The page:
While it’s true that a President tends not to be invited to congregations who are struggling or conflicted or in really low morale, nevertheless through visits to presbyteries and congregations a President does gain an overview of the church and one can check that overview with the Synod Moderators. Our best estimate at present is that 30 per cent of our congregations are growing. That growth is across our theological spectrum and across the sociological spectrum of this land — in city congregations, in the suburbs, in newly developing areas, in regional towns, in a few rural areas — and it’s happening chiefly through families with young children renewing interest in the faith and through our migrant-ethnic people. It’s happening because congregations are deliberately working hard on the quality of their worship, on their family programs, their welcoming of and openness to new people, their service to their local community and their belonging to the wider church.

That 30 per cent estimate is a higher figure than five or ten years ago, which is good news. It’s very encouraging. There is no doubt that we the Uniting Church are alive and moderately well, and it certainly means we’ll be present and active throughout Australia for a long, long time to come. But note that it also means 70 per cent of our congregations are not growing. I think something like 40 per cent of our congregations are declining numerically, and sadly, we still have a way to go with the merging or closing of congregations.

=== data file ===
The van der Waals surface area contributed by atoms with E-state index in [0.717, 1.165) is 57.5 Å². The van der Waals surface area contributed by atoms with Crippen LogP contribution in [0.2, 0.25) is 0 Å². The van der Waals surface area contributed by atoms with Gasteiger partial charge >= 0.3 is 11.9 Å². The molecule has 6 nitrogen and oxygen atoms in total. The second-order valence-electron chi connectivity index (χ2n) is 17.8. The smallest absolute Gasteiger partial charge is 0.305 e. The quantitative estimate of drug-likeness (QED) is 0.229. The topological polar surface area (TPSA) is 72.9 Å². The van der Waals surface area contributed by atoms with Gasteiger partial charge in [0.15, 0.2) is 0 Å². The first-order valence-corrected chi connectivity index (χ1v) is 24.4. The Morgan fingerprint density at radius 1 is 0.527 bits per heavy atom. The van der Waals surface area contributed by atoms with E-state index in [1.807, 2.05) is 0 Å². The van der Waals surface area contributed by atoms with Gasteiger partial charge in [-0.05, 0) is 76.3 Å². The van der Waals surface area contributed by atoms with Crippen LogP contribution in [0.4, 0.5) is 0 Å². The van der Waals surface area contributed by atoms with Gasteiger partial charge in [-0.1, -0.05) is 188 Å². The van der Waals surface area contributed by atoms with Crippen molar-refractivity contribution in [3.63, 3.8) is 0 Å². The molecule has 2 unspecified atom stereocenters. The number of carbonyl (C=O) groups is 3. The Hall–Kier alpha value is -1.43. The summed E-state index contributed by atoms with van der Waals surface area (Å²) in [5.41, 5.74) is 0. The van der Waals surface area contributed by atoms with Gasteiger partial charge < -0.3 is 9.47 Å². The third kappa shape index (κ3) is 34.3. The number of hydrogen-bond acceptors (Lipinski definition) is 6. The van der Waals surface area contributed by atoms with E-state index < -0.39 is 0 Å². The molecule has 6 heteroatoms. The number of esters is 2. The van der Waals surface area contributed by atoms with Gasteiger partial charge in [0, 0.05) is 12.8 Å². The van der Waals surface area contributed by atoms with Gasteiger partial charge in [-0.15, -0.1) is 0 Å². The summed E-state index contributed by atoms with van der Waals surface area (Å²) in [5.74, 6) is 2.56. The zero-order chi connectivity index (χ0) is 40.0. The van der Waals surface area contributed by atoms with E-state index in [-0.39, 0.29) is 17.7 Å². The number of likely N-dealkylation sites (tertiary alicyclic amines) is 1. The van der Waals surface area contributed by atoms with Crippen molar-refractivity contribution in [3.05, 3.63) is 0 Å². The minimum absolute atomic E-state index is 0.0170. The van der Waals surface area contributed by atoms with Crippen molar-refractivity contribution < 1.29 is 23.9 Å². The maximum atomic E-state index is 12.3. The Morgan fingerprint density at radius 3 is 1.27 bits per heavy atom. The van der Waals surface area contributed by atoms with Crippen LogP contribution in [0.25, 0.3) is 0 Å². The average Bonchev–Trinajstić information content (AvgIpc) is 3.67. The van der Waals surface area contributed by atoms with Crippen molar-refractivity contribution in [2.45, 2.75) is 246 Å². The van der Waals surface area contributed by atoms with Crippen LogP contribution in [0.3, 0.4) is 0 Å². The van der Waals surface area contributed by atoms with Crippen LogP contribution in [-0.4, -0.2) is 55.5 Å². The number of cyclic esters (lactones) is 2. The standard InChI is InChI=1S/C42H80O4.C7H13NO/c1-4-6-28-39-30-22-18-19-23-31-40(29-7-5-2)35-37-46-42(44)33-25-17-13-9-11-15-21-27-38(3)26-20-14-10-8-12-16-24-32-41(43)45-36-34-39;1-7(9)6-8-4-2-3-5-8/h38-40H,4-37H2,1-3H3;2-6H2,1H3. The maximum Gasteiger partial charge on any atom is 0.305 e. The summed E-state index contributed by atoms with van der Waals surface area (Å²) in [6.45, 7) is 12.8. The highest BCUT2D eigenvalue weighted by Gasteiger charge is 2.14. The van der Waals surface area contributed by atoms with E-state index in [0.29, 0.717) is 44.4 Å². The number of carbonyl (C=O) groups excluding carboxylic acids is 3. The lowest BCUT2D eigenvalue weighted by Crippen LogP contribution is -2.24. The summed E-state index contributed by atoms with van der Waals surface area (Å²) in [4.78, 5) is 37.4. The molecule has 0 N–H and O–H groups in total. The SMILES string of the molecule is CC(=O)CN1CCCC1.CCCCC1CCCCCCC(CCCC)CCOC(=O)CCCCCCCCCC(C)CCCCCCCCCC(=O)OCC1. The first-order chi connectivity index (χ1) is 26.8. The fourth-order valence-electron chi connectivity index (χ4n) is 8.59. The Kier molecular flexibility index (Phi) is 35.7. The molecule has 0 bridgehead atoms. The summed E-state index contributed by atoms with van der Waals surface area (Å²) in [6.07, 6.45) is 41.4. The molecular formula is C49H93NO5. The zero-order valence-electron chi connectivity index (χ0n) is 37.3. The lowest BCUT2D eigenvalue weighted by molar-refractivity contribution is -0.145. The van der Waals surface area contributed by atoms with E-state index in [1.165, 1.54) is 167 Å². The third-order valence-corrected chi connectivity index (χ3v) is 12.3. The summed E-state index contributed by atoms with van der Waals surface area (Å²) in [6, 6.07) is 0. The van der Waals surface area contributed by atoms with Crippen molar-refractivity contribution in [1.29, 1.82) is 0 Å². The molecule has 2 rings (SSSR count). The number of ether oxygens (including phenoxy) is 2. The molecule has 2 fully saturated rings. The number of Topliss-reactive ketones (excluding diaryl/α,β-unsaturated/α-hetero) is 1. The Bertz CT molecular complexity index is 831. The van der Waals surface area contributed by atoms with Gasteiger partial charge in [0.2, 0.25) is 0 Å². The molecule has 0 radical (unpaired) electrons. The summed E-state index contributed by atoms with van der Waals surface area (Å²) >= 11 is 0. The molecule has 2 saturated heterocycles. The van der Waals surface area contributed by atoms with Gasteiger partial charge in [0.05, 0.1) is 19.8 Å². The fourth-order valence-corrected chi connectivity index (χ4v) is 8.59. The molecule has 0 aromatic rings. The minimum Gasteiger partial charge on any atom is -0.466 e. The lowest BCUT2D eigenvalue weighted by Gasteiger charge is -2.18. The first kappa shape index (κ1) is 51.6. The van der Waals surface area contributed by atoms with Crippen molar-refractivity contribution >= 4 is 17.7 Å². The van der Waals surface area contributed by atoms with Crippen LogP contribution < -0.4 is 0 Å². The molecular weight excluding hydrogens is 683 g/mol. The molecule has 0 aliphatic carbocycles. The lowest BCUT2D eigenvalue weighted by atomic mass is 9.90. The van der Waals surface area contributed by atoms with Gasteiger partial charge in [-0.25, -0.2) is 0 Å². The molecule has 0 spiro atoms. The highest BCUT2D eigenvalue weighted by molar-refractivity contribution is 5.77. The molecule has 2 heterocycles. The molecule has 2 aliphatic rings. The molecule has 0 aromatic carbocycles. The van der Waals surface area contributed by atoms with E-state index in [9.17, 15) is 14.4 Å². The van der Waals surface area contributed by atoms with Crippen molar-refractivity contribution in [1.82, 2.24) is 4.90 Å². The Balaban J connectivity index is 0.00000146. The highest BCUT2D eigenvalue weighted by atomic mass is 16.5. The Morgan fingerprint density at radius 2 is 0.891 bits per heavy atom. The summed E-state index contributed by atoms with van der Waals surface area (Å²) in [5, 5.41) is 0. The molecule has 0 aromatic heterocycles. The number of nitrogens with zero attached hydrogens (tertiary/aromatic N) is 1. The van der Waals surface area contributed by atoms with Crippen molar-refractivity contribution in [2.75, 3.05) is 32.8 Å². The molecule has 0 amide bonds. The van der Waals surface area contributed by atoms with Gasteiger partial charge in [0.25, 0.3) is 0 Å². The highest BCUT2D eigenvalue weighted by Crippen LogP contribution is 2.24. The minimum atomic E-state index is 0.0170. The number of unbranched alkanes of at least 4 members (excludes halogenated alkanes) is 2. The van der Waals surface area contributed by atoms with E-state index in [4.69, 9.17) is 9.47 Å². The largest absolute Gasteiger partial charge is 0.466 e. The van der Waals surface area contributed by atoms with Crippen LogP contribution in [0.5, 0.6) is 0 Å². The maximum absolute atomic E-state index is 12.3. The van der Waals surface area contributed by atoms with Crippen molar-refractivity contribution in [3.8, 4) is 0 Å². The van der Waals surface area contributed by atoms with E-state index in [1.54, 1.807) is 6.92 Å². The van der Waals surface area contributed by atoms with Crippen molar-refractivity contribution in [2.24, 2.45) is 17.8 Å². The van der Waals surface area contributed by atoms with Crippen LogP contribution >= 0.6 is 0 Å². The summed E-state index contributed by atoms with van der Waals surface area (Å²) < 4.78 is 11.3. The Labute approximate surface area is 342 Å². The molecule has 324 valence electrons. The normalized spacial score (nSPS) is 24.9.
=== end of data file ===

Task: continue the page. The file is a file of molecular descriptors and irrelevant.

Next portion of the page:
A word of commendation here: I cannot help but be impressed by the faith, gifts, skills and commitment of church leaders throughout the country. Our ministers — ordained and lay — are a great bunch of gifted Christians. I was impressed that 260 of them took part in the National Ministers Conferences last year, conferences which confirmed my absolute confidence that our next generation of church leaders is already with us, coming to the fore — many of them from a non-Anglo background. And then there are the thousands and thousands of church members, local office-bearers and volunteers, who are the backbone of the church. Most of them are very reticent to accept affirmation, to think they’re really providing an effective witness to the gospel — but they are, God bless ’em.

Let me now speak briefly of the credibility of the church, in Australia and beyond. I have been surprised how community leaders — in business groups, trades unions, community organisations — have readily accepted Uniting Church contributions and my participation in various community forums, simply because I’m a Uniting Church leader. Because of our vast UnitingCare network of agencies, because of the widespread presence of the Uniting Aboriginal and Islander Christian Congress, because of our exceptional presence in the outback through Frontier Services, because of our multiculturalism, because of the thoroughness of our social analysis and research which backs our policies and our submissions, because we are not afraid to take on difficult areas of community need and to address hard issues in theology, ethics and politics, our standing with community and political leaders is high and our access to them is excellent.